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Proceedings and Debates of the 1864 Constitutional Convention
Volume 102, Volume 1, Debates 1597   View pdf image (33K)
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feeling to hire his own slave, taken from him,
yet I believe be will act under the strong ne-
cessity to hire another man in his place if he
comes to labor. If the gentlemen in the
lower counties do not wish for labor—if they
prefer that their whole agricultural opera-
tions should stop, there is more than demand
enough for all these free negroes in the other
parts of the State. And if there is no de-
mand for them there the army of the United
States can take them from eighteen to twenty,
and pay them such wages as will enable
them to support their families at home.
There is some way of providing for them.
If the men that owned them will not use
them, the men in the rest of the State will
use them. And I should suppose that the
army of the United States would take so
many of them that their wages would sup-
port their families.
Mr. TODD. I wish to say with reference to
the remarks of the gentleman who has just
taken his seat, that I do not see any incon-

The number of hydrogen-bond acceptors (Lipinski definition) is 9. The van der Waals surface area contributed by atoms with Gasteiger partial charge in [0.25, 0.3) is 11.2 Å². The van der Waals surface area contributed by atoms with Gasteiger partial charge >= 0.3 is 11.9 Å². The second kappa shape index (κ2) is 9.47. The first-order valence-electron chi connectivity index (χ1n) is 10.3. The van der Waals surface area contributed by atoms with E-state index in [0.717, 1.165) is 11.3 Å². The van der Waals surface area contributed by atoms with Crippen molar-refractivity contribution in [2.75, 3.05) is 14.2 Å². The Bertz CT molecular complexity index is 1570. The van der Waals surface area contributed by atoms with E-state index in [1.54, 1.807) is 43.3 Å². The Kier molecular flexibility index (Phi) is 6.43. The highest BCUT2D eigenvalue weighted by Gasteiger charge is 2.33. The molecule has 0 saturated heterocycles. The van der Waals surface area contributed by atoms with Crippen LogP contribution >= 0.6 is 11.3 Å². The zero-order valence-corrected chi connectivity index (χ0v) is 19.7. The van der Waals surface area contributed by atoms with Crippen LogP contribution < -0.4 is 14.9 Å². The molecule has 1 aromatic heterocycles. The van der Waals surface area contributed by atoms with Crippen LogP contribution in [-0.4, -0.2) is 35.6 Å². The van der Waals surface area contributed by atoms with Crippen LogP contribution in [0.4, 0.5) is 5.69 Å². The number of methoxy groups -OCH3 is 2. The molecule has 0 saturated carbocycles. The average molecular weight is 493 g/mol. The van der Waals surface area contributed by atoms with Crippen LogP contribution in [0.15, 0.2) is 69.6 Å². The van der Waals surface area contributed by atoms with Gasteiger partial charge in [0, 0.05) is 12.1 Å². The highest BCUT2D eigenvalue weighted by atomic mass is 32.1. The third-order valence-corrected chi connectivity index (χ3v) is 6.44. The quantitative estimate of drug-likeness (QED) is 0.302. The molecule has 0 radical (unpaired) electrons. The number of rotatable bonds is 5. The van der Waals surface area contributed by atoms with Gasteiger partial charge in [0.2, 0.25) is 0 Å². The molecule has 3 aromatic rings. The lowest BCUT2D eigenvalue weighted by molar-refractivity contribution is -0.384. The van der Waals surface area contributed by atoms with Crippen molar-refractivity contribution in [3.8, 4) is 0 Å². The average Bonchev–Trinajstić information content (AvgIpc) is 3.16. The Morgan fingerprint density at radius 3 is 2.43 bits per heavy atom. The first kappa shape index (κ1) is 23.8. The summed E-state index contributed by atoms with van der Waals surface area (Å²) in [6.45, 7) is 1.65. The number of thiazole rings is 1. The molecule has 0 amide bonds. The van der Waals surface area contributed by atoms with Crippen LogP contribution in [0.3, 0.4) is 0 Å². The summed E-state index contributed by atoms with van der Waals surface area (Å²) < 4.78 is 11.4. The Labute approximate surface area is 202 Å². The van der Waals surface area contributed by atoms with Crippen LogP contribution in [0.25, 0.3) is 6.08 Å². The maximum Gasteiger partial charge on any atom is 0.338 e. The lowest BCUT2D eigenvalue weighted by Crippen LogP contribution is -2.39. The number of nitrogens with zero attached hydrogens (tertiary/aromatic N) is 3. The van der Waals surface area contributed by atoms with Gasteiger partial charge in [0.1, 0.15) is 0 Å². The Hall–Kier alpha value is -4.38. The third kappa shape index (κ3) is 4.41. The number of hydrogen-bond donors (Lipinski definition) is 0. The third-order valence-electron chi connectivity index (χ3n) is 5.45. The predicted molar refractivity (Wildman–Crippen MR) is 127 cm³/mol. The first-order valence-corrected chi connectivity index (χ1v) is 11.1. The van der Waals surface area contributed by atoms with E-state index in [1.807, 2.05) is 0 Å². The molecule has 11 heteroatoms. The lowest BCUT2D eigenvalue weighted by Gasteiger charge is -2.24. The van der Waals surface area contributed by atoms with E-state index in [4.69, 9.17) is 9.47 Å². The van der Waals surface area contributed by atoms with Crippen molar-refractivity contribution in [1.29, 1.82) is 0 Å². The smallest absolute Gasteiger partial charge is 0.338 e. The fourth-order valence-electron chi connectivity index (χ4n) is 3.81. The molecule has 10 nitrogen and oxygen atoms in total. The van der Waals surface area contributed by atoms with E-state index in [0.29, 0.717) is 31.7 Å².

sistency between the course I pursued on a
former occasion, when the twenty-third ar-
ticle of the bill of rights was under discussion,
and the course I have pursued to-day in offer-
ing the section now under consideration. If
the gentleman by his eloquence could con-
vince me that apprenticeship is slavery, then.
I should offer a different section, I would
offer a section forever hereafter prohibiting
any apprenticeship in the State of Maryland,
upon any terms, anywhere, or under any
conditions. But I do not see it in that light;
and therefore I think no extended remarks
are necessary as a vindication of my course
upon the ground of inconsistency. I feel
myself that my course to-day is perfectly
consistent with my course heretofore.
I have, however, drawn up an amendment
to my proposition which I hope I will have